Science Fiction & Fantasy Book Reviews (page 3)

Dreadlands by Jaimie Engle
CHILDREN'S AND TEEN
Released: April 22, 2016

"A solid, journeyman effort that shows signs of trying to break free of epic-fantasy tropes but never truly flies."
Engle (The Dredge, 2015, etc.) weaves Viking lore, animalistic shape-shifters, and coming-of-age adventure into a fantasy epic. Read full book review >
NETTLE KING by Katherine Harbour
FICTION & LITERATURE
Released: April 19, 2016

"Readers invested in the series will want to follow Finn on her latest adventure, but this book will likely appeal to fans only."
Teenagers face down supernatural dangers in this moody faerie-tale drama. Read full book review >

JOIN by Steve Toutonghi
FICTION & LITERATURE
Released: April 19, 2016

"A promising debut that aims high and doesn't quite get there, this one will appeal most to hard-core sci-fi fans who crave new ideas."
A heady sci-fi thriller about a world-altering technology—and its hidden costs. Read full book review >
FLAMECASTER by Cinda Williams Chima
SCIENCE FICTION & FANTASY
Released: April 19, 2016

"A welcome return for loyal fans and a splendid jumping-on point for new ones. Both will be panting for the next installment. (Fantasy. 12 & up)"
Chima revisits the Seven Realms for the next generation of warfare, intrigue, romance, and magic. Read full book review >
THE LIE TREE by Frances Hardinge
SCIENCE FICTION & FANTASY
Released: April 19, 2016

"Thematically rich, stylistically impressive, absolutely unforgettable. (Historical fantasy/horror. 12 & up)"
Mystery, magic, religion, and feminism swirl together in Hardinge's latest heady concoction, set amid the scientific ferment following the publication of The Origin of Species. Read full book review >

THE REGIONAL OFFICE IS UNDER ATTACK! by Manuel Gonzales
FICTION & LITERATURE
Released: April 12, 2016

"A surprisingly erudite bit of sci-fi that throws in everything but the kitchen sink."
A clash of swords, spells, and wills erupts in an upper Manhattan office building under assault by well-armed mercenaries. Read full book review >
A SHADOW ALL OF LIGHT by Fred Chappell
FICTION & LITERATURE
Released: April 12, 2016

"Given Chappell's stellar reputation as a fantasist, more than a little disappointing, although readers who enjoyed the magazine stories will dive right in."
A picaresque, Italianate shadow-magic story sequence—several elements of which have previously appeared in Fantasy & Science Fiction magazine—from poet and fantasist Chappell (Dagon, 1968, etc.).Read full book review >
ARENA by Holly Jennings
FICTION & LITERATURE
Released: April 6, 2016

"Game over, man. Game over."
A video game that inflicts real pain on its players—what could possibly go wrong? In this debut novel, quite a lot. Read full book review >
TELL THE WIND AND FIRE by Sarah Rees  Brennan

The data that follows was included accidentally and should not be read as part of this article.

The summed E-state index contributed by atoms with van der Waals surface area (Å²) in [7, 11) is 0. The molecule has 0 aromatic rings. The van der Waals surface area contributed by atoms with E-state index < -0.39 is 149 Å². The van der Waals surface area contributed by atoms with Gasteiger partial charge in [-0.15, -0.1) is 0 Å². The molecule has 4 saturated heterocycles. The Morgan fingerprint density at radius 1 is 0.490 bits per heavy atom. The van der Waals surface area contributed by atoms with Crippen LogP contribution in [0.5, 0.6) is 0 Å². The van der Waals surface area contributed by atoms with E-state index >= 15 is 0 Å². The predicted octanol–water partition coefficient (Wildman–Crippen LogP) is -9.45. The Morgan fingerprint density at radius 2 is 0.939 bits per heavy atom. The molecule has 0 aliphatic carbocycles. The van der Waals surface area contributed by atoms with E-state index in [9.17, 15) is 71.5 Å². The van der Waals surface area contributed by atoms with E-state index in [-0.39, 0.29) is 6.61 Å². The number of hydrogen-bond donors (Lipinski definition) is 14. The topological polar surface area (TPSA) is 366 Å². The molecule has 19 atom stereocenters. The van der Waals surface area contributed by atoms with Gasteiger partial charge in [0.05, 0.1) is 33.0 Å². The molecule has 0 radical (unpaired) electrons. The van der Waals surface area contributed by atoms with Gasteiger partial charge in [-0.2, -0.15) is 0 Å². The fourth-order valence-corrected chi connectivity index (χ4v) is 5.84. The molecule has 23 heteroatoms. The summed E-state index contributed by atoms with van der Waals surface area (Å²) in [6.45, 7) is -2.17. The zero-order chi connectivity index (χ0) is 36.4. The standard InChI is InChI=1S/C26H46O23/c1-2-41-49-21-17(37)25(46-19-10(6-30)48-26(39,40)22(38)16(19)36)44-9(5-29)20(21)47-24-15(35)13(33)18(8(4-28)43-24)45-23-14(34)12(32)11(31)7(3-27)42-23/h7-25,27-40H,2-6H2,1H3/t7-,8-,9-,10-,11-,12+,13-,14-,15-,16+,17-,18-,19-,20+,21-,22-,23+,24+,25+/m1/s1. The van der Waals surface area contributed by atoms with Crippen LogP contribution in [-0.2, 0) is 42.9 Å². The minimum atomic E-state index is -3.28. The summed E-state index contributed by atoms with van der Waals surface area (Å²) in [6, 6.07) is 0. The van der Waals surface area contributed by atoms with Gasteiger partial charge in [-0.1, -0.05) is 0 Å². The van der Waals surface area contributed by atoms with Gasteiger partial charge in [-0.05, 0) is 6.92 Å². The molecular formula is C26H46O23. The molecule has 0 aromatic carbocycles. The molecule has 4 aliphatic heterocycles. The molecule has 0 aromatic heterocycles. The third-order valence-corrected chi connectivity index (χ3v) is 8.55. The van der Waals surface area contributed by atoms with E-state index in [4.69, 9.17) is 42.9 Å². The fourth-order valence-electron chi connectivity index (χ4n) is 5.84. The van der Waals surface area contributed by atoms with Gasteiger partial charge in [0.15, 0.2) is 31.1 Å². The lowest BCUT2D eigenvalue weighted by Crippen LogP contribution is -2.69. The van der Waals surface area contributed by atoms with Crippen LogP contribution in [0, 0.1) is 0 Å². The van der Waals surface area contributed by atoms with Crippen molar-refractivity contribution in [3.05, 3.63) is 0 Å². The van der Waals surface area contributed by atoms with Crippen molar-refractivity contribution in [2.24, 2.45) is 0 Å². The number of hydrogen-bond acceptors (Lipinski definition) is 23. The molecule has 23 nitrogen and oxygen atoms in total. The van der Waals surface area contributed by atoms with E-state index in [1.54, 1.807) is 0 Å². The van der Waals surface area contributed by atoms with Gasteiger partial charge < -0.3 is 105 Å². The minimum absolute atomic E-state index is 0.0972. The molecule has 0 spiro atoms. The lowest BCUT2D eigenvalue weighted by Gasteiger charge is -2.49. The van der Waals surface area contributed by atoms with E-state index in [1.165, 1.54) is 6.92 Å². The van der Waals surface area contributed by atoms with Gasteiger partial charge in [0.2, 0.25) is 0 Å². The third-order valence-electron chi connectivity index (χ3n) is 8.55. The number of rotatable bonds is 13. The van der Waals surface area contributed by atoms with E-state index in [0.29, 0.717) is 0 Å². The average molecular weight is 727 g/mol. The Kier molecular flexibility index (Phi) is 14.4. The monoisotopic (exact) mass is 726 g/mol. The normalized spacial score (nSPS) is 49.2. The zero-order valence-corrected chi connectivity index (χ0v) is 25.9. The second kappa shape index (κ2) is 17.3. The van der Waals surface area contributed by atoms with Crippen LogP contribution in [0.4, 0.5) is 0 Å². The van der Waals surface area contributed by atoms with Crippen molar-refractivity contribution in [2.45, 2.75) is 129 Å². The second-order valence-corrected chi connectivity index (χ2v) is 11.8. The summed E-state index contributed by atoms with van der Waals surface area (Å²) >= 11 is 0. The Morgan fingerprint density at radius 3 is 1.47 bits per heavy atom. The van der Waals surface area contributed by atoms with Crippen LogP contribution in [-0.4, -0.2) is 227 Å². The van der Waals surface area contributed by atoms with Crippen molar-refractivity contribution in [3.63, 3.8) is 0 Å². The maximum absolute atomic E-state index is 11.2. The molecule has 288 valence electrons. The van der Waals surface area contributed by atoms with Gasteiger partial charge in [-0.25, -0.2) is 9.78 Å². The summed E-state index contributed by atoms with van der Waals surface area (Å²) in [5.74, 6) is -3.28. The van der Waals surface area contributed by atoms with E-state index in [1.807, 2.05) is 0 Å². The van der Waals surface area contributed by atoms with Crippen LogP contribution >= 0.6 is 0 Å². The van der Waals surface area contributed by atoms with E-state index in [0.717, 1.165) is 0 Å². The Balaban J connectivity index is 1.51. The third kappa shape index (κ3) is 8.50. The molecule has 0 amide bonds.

SCIENCE FICTION & FANTASY
Released: April 5, 2016

"This respectful and occasionally clever homage may be most appreciated by those least familiar with the original. (Fantasy. 12 & up)"
"It was the best of times until it was the worst of times" in a fantastical Tale of Two Cities.Read full book review >
THE GLITTERING COURT by Richelle Mead
SCIENCE FICTION & FANTASY
Released: April 5, 2016

"A historical-hodgepodge guilty pleasure. (Fantasy. 13 & up)"
A runaway countess escapes an arranged marriage through a business that brings brides to the most eligible bachelors of the New World of Adoria. Read full book review >
JERICHO by Alex Gordon
FICTION & LITERATURE
Released: April 5, 2016

"This book isn't as strong as the first in the series, but it's a quick and enjoyable read."
The past won't stay buried in this supernatural horror story. Read full book review >
A Keeper's Truth by Dee Willson
FICTION & LITERATURE
Released: April 1, 2016

"A sensual novel about a painter, sparkling with mythological details."
In this debut romantic fantasy, a widow tries to choose between a family man and a globe-trotting teacher, unaware that an ancient predator stalks her. Read full book review >
Kirkus Interview
Emma Straub
author of MODERN LOVERS
May 30, 2016

In Emma Straub’s new novel Modern Lovers, friends and former college bandmates Elizabeth and Andrew and Zoe have watched one another marry, buy real estate, and start businesses and families, all while trying to hold on to the identities of their youth. But nothing ages them like having to suddenly pass the torch (of sexuality, independence, and the ineffable alchemy of cool) to their own offspring. Back in the band’s heyday, Elizabeth put on a snarl over her Midwestern smile, Andrew let his unwashed hair grow past his chin, and Zoe was the lesbian all the straight women wanted to sleep with. Now nearing fifty, they all live within shouting distance in the same neighborhood deep in gentrified Brooklyn, and the trappings of the adult world seem to have arrived with ease. But the summer that their children reach maturity (and start sleeping together), the fabric of the adult lives suddenly begins to unravel, and the secrets and revelations that are finally let loose—about themselves, and about the famous fourth band member who soared and fell without them—can never be reclaimed. “Straub’s characters are a quirky and interesting bunch, well aware of their own good fortune, and it’s a pleasure spending time with them in leafy Ditmas Park,” our reviewer writes in a starred review. View video >